MELISSA BLOCK, Host:
But as NPR's Sylvia Poggioli reports from Rome, the pope's statement did not satisfy many victims.
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SYLVIA POGGIOLI: In his long speech, Pope Benedict spoke of the uniqueness of the role of the priesthood in the Catholic Church. But he also said that in this very year of joy, the sins of priest came to light, particularly the abuse of little ones.
POGGIOLI: (Through translator) We, too, consistently beg forgiveness from God and from the persons involved, while promising to do everything possible to ensure that such abuse will never occur again.
POGGIOLI: Instead, he said the crisis is a summons to purification. That statement fell short of many victims' hopes.
BLOCK: We find it very, very disappointing.
POGGIOLI: Joelle Casteix is a spokesperson for the main U.S. clerical abuse victims' group, Survivors Network for Those Abused by Priests.
BLOCK: While it is important to focus on the formation of new priests, it is far more important to keep kids safe right now by instituting a zero- tolerance policy to make sure that any man who has hurt a child, or any man who has covered up for someone who's hurt a child, is immediately removed from the priesthood and turned over to secular authorities.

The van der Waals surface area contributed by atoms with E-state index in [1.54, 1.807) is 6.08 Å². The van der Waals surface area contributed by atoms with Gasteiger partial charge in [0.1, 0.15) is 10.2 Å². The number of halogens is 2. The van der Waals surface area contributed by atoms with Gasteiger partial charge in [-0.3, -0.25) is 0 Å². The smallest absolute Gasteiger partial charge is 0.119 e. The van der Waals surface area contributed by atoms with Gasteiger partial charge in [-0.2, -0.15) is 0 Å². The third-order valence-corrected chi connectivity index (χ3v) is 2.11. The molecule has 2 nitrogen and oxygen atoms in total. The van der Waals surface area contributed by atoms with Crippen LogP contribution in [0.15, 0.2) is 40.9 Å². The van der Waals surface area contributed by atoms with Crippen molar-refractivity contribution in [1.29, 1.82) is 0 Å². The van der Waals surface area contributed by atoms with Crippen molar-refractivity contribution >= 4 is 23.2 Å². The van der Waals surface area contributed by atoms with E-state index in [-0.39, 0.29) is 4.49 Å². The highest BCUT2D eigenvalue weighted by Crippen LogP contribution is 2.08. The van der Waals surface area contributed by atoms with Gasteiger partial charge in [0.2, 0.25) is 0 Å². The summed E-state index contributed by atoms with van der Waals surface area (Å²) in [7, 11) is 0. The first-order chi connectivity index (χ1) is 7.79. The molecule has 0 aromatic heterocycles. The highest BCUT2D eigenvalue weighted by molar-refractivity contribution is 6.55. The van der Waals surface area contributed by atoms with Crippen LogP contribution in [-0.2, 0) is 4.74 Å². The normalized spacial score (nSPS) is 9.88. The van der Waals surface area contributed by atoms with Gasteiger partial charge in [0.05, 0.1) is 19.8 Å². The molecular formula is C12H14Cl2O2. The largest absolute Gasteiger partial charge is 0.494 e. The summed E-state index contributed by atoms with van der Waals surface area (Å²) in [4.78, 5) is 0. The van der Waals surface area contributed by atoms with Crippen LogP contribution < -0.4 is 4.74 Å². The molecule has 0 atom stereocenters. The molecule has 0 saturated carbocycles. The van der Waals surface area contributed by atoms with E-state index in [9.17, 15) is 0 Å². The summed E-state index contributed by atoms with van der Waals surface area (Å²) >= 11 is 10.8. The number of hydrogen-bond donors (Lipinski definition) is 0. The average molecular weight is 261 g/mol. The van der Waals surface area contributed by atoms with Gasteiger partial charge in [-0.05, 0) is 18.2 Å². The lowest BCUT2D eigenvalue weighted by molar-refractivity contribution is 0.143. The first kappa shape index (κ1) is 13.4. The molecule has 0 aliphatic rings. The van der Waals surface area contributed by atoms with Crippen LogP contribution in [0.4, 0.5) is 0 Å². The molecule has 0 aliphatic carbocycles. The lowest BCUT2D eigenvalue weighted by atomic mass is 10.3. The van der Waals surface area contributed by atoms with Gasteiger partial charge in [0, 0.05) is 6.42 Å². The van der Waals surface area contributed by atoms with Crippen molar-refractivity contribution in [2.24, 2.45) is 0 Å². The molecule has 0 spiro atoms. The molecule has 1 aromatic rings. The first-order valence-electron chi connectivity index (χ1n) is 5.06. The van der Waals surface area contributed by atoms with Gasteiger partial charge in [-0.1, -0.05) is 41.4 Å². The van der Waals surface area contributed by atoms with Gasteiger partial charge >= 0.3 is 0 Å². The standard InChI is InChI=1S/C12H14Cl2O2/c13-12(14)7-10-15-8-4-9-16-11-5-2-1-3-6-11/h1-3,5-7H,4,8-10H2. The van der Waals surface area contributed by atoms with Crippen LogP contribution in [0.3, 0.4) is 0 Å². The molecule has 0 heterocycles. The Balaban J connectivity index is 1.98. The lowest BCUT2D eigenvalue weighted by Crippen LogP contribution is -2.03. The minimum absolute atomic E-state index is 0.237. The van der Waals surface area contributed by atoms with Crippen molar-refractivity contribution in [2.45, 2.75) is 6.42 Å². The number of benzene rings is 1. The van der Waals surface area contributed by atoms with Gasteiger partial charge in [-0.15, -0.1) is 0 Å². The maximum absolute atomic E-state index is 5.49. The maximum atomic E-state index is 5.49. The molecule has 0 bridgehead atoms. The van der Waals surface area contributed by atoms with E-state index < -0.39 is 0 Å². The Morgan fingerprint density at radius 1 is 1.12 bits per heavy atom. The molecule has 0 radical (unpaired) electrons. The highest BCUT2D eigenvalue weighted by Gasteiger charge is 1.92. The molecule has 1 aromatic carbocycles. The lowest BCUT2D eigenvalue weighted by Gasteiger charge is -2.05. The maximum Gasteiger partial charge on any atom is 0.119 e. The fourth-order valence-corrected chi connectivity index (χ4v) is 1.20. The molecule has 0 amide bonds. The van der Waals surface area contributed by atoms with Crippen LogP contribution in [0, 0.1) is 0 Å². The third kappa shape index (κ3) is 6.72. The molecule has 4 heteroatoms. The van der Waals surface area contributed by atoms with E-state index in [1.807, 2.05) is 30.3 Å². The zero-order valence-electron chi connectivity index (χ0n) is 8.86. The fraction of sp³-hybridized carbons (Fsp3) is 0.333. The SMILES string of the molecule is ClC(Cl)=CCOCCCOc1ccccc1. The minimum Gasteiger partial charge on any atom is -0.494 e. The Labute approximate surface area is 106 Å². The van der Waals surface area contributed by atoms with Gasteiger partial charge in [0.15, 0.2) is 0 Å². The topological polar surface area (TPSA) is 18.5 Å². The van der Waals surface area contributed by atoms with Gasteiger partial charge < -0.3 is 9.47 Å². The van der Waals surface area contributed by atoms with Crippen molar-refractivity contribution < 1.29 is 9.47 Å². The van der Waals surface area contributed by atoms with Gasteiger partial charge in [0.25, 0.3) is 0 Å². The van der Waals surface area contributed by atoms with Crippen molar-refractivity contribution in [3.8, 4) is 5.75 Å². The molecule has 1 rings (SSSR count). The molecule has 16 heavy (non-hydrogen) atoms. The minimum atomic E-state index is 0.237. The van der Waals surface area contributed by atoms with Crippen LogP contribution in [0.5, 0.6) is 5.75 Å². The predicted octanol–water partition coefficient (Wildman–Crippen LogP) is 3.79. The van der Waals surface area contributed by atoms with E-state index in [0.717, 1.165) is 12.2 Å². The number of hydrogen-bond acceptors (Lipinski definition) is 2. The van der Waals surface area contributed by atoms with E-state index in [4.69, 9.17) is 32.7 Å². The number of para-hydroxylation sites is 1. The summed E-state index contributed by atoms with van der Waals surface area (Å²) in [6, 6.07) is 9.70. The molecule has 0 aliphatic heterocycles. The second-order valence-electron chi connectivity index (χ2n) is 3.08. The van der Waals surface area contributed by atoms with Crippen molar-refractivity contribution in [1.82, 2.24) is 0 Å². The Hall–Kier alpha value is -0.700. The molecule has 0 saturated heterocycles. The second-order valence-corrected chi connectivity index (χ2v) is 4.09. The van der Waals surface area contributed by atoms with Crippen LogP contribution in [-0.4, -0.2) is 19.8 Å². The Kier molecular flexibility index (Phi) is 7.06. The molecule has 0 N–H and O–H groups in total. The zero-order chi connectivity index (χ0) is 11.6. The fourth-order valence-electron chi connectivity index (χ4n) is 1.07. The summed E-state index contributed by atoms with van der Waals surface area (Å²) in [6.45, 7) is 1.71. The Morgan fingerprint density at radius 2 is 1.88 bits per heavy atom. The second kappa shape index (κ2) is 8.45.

POGGIOLI: Casteix says victims are demanding accountability.
BLOCK: Unless he says: This is exactly what I'm going to do, and this is exactly how I am going to involve law enforcement, and this is exactly my own responsibility in the matter - then it's just little more than words. And we need concrete action.
POGGIOLI: Today's Mass had been preceded by a vigil service last night in St. Peter's Square, in which the pope responded to pre-selected questions from five priests. In one query, Benedict was asked about the beauty of celibacy.
POGGIOLI: (Speaking foreign language)
POGGIOLI: One priest who was willing to speak on the sidelines of the ceremony was Father Jose Vasco of Mozambique.
R: (Through translator) The church first tried to resolve the cases on its own. But now that they have become so grave, the church must seek the full truth. And to do that, we need joint commissions with lay people, civil society, especially at a time when there is the appearance that the church has protected the guilty ones.
POGGIOLI: Sylvia Poggioli, NPR News, Rome.
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